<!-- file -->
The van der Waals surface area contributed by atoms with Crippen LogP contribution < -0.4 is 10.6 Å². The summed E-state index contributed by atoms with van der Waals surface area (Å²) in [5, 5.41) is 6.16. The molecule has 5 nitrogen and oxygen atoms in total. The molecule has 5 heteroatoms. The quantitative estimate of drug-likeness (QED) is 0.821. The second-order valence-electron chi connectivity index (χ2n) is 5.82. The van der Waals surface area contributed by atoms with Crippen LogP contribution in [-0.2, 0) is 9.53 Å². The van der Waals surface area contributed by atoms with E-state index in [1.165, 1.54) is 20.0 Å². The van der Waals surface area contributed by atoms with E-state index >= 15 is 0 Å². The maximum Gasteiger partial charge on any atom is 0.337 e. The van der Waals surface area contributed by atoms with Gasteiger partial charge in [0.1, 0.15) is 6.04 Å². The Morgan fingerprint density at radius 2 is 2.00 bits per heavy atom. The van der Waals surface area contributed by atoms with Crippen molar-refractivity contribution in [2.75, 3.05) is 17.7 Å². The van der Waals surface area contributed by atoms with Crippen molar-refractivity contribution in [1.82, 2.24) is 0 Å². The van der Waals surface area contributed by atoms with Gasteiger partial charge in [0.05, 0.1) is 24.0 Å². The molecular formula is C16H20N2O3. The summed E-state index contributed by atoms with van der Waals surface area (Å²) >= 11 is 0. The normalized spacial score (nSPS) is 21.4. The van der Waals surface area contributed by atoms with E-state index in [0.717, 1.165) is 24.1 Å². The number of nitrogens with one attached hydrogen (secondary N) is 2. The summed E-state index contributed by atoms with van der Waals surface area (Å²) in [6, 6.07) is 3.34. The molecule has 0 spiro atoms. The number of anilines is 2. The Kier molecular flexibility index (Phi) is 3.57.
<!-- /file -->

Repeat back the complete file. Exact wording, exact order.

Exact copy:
The van der Waals surface area contributed by atoms with Crippen LogP contribution < -0.4 is 10.6 Å². The summed E-state index contributed by atoms with van der Waals surface area (Å²) in [5, 5.41) is 6.16. The molecule has 5 nitrogen and oxygen atoms in total. The molecule has 5 heteroatoms. The quantitative estimate of drug-likeness (QED) is 0.821. The second-order valence-electron chi connectivity index (χ2n) is 5.82. The van der Waals surface area contributed by atoms with Crippen LogP contribution in [-0.2, 0) is 9.53 Å². The van der Waals surface area contributed by atoms with E-state index in [1.165, 1.54) is 20.0 Å². The van der Waals surface area contributed by atoms with E-state index >= 15 is 0 Å². The maximum Gasteiger partial charge on any atom is 0.337 e. The van der Waals surface area contributed by atoms with Gasteiger partial charge in [0.1, 0.15) is 6.04 Å². The Morgan fingerprint density at radius 2 is 2.00 bits per heavy atom. The van der Waals surface area contributed by atoms with Crippen molar-refractivity contribution in [2.75, 3.05) is 17.7 Å². The van der Waals surface area contributed by atoms with Crippen molar-refractivity contribution in [1.82, 2.24) is 0 Å². The van der Waals surface area contributed by atoms with Gasteiger partial charge in [0.05, 0.1) is 24.0 Å². The molecular formula is C16H20N2O3. The summed E-state index contributed by atoms with van der Waals surface area (Å²) >= 11 is 0. The normalized spacial score (nSPS) is 21.4. The van der Waals surface area contributed by atoms with E-state index in [0.717, 1.165) is 24.1 Å². The number of nitrogens with one attached hydrogen (secondary N) is 2. The summed E-state index contributed by atoms with van der Waals surface area (Å²) in [6, 6.07) is 3.34. The molecule has 0 spiro atoms. The number of anilines is 2. The Kier molecular flexibility index (Phi) is 3.57.